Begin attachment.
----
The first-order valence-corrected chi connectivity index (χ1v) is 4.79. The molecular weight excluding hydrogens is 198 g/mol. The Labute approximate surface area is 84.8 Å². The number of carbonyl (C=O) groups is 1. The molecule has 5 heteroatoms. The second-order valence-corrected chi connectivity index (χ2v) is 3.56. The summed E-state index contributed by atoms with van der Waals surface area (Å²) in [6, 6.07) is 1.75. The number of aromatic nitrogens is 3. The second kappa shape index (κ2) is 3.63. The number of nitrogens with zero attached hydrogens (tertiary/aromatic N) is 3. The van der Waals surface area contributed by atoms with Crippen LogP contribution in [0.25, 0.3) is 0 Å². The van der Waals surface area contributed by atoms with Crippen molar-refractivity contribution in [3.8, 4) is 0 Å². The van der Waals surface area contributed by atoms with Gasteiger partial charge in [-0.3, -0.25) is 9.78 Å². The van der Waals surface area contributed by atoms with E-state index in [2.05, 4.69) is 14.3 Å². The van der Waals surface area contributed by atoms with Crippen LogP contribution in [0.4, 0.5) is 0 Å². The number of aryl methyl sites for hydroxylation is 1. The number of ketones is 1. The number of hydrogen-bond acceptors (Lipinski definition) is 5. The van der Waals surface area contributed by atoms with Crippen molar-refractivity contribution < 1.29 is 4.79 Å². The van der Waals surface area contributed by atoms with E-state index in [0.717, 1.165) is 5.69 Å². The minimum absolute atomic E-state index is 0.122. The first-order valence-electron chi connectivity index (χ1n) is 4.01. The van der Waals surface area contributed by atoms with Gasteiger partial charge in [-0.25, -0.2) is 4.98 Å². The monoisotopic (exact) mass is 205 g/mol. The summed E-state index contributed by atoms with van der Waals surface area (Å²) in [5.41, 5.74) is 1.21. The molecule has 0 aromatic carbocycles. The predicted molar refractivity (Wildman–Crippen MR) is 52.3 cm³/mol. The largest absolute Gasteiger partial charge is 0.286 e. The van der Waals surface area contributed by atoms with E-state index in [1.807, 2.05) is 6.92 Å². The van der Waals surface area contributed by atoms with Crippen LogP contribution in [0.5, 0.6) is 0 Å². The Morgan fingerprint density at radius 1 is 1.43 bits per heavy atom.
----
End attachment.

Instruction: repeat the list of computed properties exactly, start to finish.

The first-order valence-corrected chi connectivity index (χ1v) is 4.79. The molecular weight excluding hydrogens is 198 g/mol. The Labute approximate surface area is 84.8 Å². The number of carbonyl (C=O) groups is 1. The molecule has 5 heteroatoms. The second-order valence-corrected chi connectivity index (χ2v) is 3.56. The summed E-state index contributed by atoms with van der Waals surface area (Å²) in [6, 6.07) is 1.75. The number of aromatic nitrogens is 3. The second kappa shape index (κ2) is 3.63. The number of nitrogens with zero attached hydrogens (tertiary/aromatic N) is 3. The van der Waals surface area contributed by atoms with Crippen LogP contribution in [0.25, 0.3) is 0 Å². The van der Waals surface area contributed by atoms with Crippen molar-refractivity contribution in [3.8, 4) is 0 Å². The van der Waals surface area contributed by atoms with Gasteiger partial charge in [-0.3, -0.25) is 9.78 Å². The van der Waals surface area contributed by atoms with E-state index in [2.05, 4.69) is 14.3 Å². The van der Waals surface area contributed by atoms with Crippen LogP contribution in [0.4, 0.5) is 0 Å². The number of aryl methyl sites for hydroxylation is 1. The number of ketones is 1. The number of hydrogen-bond acceptors (Lipinski definition) is 5. The van der Waals surface area contributed by atoms with Crippen molar-refractivity contribution < 1.29 is 4.79 Å². The van der Waals surface area contributed by atoms with E-state index in [0.717, 1.165) is 5.69 Å². The minimum absolute atomic E-state index is 0.122. The first-order valence-electron chi connectivity index (χ1n) is 4.01. The van der Waals surface area contributed by atoms with Gasteiger partial charge in [-0.25, -0.2) is 4.98 Å². The monoisotopic (exact) mass is 205 g/mol. The summed E-state index contributed by atoms with van der Waals surface area (Å²) in [5.41, 5.74) is 1.21. The molecule has 0 aromatic carbocycles. The predicted molar refractivity (Wildman–Crippen MR) is 52.3 cm³/mol. The largest absolute Gasteiger partial charge is 0.286 e. The van der Waals surface area contributed by atoms with E-state index in [1.807, 2.05) is 6.92 Å². The van der Waals surface area contributed by atoms with Crippen LogP contribution in [0.5, 0.6) is 0 Å². The Morgan fingerprint density at radius 1 is 1.43 bits per heavy atom.